Surf Wars: The battle between east

and west for top swell

From LA to NYC, two surfers share why their side of the ocean is the wave to ride.

By: Chelle Morgan | Photos: Tawni Bannister and Thompson Chan


Deep down we all feel the pull of the ocean. From the warm water of the west coast to the freezing temps in the east, there’s a certain allure to surfing – it’s laid-back yet adrenaline-pumping, hard to learn but easy to love. Surf culture is heavy on the romance – we idealize the thought of waking up before dawn to paddle out into the ocean and scoring mad swell. Because these Blue Crush fantasies are so universal, it’s easy to get wrapped up in the waves.

For LA-based Matt Bauer and New Yorker Mia Woolrich, surfing is more than just beach hangs and a good tan – it’s a total way of life. Bauer has lived and breathed surfing since birth, travelling around the world in search of ultimate surf adventures. Australian-born Woolrich discovered surfing as a way to make friends in the big city. For both, the ocean serves as an escape from the everyday and a way to clear their minds.

In a classic east vs. west showdown, the two surfers split the peak and tell us why their coast is the one to ride.

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Matt Bauer: “The west coast is contagious with its deep roots – it’s impossible not to get inspired by the legendary surfers and brands that shaped this global pastime.”

Mia Woolrich: “Surf culture in New York is growing rapidly but it’s still unknown. There’s a smaller surf community and it’s really tight-knit. It’s not as competitive as the west – everyone’s trying to escape the city life here and have some fun.”

MB: “It’s an interesting balance [in California]. One day you are surrounded by tourists learning for the first time, the next you’re in another session with just one other person who happens to be your childhood idol.”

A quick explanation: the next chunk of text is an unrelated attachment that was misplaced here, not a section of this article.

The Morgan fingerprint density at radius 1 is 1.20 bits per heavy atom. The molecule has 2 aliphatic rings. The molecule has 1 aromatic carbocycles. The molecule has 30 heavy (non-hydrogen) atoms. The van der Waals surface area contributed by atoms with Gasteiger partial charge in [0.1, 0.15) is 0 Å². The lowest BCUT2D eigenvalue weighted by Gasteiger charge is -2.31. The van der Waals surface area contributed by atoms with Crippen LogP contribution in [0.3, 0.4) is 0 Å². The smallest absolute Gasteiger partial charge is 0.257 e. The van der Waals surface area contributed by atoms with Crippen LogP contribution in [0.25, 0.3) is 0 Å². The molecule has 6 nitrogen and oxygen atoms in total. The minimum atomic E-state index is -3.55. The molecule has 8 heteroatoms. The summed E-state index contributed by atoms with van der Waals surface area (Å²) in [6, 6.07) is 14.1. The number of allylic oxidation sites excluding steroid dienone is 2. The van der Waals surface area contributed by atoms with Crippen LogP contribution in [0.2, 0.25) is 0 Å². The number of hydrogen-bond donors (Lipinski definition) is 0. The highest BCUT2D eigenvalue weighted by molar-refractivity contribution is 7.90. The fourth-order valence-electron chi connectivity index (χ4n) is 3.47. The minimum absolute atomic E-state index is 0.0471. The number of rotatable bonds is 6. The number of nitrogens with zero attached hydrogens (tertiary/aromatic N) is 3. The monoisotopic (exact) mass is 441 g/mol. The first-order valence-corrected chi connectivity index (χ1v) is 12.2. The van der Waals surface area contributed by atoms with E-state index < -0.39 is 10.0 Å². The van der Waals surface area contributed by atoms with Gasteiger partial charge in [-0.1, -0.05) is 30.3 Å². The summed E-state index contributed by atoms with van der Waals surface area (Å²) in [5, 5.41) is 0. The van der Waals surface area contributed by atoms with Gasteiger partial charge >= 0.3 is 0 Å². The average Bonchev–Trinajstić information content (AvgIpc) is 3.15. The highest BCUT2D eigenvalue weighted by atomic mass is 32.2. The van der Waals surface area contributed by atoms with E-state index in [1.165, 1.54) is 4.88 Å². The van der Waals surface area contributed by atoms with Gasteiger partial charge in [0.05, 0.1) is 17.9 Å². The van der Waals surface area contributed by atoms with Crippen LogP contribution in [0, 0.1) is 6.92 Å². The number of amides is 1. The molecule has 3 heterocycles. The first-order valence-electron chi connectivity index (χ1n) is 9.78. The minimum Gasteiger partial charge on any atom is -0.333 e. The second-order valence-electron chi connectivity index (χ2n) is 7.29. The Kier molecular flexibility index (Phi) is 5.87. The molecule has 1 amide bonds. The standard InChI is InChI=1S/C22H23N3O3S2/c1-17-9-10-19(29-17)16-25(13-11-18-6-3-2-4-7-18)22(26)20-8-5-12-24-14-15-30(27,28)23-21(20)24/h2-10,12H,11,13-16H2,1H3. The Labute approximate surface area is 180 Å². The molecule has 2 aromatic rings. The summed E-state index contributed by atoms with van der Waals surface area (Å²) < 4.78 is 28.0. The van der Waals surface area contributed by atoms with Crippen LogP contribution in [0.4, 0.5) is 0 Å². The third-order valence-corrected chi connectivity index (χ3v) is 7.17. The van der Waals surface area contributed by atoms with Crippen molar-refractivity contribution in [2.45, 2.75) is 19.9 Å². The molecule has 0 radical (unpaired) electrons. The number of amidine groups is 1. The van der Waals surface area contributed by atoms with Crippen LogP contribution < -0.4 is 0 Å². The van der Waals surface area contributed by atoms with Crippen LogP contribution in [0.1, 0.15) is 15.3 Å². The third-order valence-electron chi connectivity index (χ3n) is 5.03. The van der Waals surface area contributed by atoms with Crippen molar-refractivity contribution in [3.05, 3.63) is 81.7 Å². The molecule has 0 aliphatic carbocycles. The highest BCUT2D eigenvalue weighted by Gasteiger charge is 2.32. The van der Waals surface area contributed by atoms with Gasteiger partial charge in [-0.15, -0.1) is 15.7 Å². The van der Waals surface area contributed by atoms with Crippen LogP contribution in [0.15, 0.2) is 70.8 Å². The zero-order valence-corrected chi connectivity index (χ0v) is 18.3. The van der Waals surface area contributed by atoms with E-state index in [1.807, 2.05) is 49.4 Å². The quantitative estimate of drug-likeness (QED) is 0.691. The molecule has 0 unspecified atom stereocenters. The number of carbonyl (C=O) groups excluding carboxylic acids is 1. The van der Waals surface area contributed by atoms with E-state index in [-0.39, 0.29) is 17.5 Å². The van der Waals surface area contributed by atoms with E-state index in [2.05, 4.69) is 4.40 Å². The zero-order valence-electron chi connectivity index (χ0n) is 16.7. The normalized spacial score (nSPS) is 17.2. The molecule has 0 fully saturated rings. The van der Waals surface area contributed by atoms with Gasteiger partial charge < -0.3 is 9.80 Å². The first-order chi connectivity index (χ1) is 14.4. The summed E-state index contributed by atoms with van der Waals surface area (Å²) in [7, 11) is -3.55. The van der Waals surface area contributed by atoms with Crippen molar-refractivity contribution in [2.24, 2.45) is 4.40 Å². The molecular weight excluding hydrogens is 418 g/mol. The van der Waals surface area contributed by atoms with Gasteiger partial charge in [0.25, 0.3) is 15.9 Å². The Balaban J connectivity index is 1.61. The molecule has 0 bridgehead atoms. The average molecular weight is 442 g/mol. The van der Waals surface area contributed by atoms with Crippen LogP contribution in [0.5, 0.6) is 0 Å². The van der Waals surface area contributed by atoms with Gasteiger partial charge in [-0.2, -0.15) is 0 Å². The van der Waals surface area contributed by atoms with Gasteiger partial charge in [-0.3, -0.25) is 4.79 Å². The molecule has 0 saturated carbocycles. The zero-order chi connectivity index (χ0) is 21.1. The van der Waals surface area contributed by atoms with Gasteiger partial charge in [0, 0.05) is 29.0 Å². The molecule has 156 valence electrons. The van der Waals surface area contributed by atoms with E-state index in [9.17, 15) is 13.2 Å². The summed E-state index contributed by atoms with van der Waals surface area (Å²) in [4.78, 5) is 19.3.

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MW: “The waves on the east coast are unpredictable – we can go weeks without any swell. There’s also a shorter time frame with the waves, so you have to pop up straight away. It’s great practice though – if you can surf here, you can surf anywhere.”

MB: “I think back to the winter sessions [on the East Coast] suited up in 6mm wetsuits with booties, hoods and gloves, trekking through snowy deserted beaches. There were some of the most perfect empty waves I’ve seen.

“The West Coast has waves consistently throughout the year, but my favourite thing is the journey that's centred around surfing. Planning, researching and escaping to surf adventures up the coast or around the world – the stories of these trips always outlive the story of that one wave.”

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MW: “In January the water is slushy – it’s like paddling through a Slurpee.”

MB: “On the west coast, my focus is more towards escaping the crowds rather than finding the best surf.”


MW: “Surf in the winter, there are way less people and the waves are better. And have an understanding of surf etiquette – some people just paddle out and drop in on other surfers.”

“Be respectful to the beaches and those in the water. Do your part – it’s depressing how oblivious many beachgoers are to their impact on our coasts.”

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MW: “Just have fun and don’t put too much pressure on yourself. Being out in the water is enough, being there and being present – even if you’re just sitting there. Enjoy it.”

“I truly believe the best surfer is the one having the most fun. Longboard, shortboard, bodysurfing – it doesn't matter as long as you have respect for the ocean and those enjoying it.”

Woolrich is wearing the Go With the Flow High-Low Sleeveless

Ride the waves on either coast in performance swimwear for women and men.